Taxing Analysis

02.16.2012

taxes

The Tax Foundation released its latest rankings of state tax burdens today (ABJ report here). Let the silliness begin.

Taxes play a role in corporate and household location decisions, but they get way too much credit.

Here’s how the Tax Foundation’s rankings stack up against other economic indicators:

Taxes = Tax Foundation’s overall index rank, 1 = best

GDP Growth = Real GDP change, 2009-2010

Job Growth = Total nonfarm employment change, December 2010-December 2011

Unemployment = Unemployment rate, December 2011

Income = Median household income, 2010

North Dakota ranked 29th in tax burden, but was first in GDP growth and job growth, and had the lowest unemployment rate. Not bad for a tax climate that ranks in the bottom half of all states.

The Tax Foundation tagged New Jersey with the worst tax climate in the U.S. However, New Jersey came in a respectable 24th on GDP growth, and had the second highest median household income. Apparently not all high income households are packing up and moving to reportedly lower cost states like Texas, despite some claims.

For the wonk-minded, data, rankings, and correlation table linked here (Excel).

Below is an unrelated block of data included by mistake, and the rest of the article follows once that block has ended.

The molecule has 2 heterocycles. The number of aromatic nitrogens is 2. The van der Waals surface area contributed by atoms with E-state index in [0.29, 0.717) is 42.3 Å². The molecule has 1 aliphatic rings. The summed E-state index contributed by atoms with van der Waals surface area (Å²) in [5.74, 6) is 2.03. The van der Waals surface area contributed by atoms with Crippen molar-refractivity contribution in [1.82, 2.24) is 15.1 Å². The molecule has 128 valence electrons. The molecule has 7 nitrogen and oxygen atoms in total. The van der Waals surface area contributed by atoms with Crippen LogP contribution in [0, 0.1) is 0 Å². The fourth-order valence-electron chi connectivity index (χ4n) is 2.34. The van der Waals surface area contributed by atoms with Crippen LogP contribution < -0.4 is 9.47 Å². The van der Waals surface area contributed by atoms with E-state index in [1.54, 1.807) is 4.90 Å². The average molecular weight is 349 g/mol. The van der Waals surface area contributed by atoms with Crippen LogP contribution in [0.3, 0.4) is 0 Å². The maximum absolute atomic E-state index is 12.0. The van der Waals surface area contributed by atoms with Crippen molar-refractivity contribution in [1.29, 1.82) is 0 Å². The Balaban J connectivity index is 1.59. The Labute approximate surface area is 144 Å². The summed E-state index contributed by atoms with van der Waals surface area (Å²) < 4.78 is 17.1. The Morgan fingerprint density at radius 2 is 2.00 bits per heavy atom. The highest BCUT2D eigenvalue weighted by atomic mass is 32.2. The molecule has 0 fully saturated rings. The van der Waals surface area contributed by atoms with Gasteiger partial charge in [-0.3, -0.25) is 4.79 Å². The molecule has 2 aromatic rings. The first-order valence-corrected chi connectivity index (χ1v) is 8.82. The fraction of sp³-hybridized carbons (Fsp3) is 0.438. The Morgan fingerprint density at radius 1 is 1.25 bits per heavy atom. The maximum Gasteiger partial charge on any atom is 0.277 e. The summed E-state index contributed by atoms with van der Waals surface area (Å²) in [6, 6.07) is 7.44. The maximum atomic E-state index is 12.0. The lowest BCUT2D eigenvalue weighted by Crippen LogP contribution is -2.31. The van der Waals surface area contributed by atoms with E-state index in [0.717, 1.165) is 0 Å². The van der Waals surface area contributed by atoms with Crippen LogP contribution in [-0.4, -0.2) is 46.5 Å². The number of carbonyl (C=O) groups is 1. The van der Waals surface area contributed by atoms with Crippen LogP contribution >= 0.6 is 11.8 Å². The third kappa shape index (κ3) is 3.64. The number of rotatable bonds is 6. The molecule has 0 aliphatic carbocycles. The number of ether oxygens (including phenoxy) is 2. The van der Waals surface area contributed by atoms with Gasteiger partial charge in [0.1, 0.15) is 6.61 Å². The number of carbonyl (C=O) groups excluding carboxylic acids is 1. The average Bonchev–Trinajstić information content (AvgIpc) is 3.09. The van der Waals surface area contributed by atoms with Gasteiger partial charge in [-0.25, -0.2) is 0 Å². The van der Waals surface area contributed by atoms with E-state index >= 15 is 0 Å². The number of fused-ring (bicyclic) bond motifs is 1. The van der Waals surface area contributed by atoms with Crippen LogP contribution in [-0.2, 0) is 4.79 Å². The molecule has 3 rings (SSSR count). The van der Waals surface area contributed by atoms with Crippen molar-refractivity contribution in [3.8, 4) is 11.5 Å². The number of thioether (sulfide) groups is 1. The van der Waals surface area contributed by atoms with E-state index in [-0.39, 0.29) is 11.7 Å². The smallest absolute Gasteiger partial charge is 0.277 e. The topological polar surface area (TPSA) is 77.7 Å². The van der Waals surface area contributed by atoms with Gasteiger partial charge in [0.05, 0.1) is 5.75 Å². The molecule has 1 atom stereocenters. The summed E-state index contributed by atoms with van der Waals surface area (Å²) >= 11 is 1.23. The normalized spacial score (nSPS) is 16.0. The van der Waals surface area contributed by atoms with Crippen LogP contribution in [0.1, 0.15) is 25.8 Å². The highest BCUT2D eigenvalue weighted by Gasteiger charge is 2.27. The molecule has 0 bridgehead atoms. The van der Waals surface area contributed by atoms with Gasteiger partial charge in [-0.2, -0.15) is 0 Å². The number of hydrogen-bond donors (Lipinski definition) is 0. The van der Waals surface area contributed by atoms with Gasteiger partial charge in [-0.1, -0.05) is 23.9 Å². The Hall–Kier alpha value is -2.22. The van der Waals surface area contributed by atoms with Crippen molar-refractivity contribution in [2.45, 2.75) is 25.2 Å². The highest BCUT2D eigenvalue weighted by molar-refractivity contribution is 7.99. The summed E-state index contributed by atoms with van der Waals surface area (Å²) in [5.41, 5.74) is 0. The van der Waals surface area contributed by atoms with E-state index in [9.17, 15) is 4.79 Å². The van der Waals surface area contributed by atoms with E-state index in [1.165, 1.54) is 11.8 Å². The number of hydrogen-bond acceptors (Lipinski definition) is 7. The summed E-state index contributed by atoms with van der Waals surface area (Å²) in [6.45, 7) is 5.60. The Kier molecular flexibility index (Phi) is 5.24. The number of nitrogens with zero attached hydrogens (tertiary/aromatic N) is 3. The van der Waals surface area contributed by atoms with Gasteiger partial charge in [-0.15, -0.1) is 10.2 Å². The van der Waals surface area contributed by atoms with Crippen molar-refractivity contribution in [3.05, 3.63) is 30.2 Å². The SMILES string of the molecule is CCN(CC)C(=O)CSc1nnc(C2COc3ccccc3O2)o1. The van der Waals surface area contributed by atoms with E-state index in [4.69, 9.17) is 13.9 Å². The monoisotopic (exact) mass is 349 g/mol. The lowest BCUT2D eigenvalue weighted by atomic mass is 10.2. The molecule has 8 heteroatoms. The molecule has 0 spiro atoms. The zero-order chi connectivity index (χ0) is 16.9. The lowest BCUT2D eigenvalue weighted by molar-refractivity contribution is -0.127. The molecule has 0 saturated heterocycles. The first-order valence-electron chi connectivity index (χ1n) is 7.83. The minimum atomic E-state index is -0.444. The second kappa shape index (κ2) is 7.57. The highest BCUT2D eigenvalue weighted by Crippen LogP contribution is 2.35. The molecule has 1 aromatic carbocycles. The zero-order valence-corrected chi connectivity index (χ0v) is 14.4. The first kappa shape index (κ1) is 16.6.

Sources: Tax Foundation, BEA, BLS, Telestrian




2 Responses to “Taxing Analysis”

  1. Brian, A great post. Thanks for putting this comparative information together.

  2. Brian Kelsey says:

    Thanks, Anatalio. An economic developer’s job is hard enough. The lack of nuance in these popular rankings can do real harm to perceptions of a community. My goal here was not to suggest that taxes aren’t important, but that more context is needed.

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Brian Kelsey is Principal at Civic Analytics LLC and a lecturer at The University of Texas at Austin, where he teaches economic development and serves as a fellow at the Center for Politics and Governance at the Lyndon B. Johnson School of Public Affairs.

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